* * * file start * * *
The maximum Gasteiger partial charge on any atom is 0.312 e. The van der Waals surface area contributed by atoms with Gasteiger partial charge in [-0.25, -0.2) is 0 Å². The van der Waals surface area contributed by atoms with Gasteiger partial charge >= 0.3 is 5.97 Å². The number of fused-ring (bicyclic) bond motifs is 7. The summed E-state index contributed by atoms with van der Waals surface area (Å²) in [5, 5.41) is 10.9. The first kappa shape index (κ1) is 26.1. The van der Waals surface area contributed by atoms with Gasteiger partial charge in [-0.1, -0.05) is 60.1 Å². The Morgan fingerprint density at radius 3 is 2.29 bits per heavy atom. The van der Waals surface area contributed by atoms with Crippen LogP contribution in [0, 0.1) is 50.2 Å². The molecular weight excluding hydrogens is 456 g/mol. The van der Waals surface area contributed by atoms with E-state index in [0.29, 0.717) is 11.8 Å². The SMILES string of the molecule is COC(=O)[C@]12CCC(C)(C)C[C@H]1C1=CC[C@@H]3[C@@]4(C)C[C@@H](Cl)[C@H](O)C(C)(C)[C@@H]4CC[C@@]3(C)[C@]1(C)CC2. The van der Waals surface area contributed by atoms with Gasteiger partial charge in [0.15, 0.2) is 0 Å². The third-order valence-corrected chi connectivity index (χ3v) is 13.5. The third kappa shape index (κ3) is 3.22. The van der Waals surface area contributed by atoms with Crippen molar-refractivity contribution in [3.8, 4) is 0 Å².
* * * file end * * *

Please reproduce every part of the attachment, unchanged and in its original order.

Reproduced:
The maximum Gasteiger partial charge on any atom is 0.312 e. The van der Waals surface area contributed by atoms with Gasteiger partial charge in [-0.25, -0.2) is 0 Å². The van der Waals surface area contributed by atoms with Gasteiger partial charge >= 0.3 is 5.97 Å². The number of fused-ring (bicyclic) bond motifs is 7. The summed E-state index contributed by atoms with van der Waals surface area (Å²) in [5, 5.41) is 10.9. The first kappa shape index (κ1) is 26.1. The van der Waals surface area contributed by atoms with Gasteiger partial charge in [-0.1, -0.05) is 60.1 Å². The Morgan fingerprint density at radius 3 is 2.29 bits per heavy atom. The van der Waals surface area contributed by atoms with Crippen LogP contribution in [0, 0.1) is 50.2 Å². The molecular weight excluding hydrogens is 456 g/mol. The van der Waals surface area contributed by atoms with E-state index in [0.29, 0.717) is 11.8 Å². The SMILES string of the molecule is COC(=O)[C@]12CCC(C)(C)C[C@H]1C1=CC[C@@H]3[C@@]4(C)C[C@@H](Cl)[C@H](O)C(C)(C)[C@@H]4CC[C@@]3(C)[C@]1(C)CC2. The van der Waals surface area contributed by atoms with Gasteiger partial charge in [0.15, 0.2) is 0 Å². The third-order valence-corrected chi connectivity index (χ3v) is 13.5. The third kappa shape index (κ3) is 3.22. The van der Waals surface area contributed by atoms with Crippen molar-refractivity contribution in [3.8, 4) is 0 Å².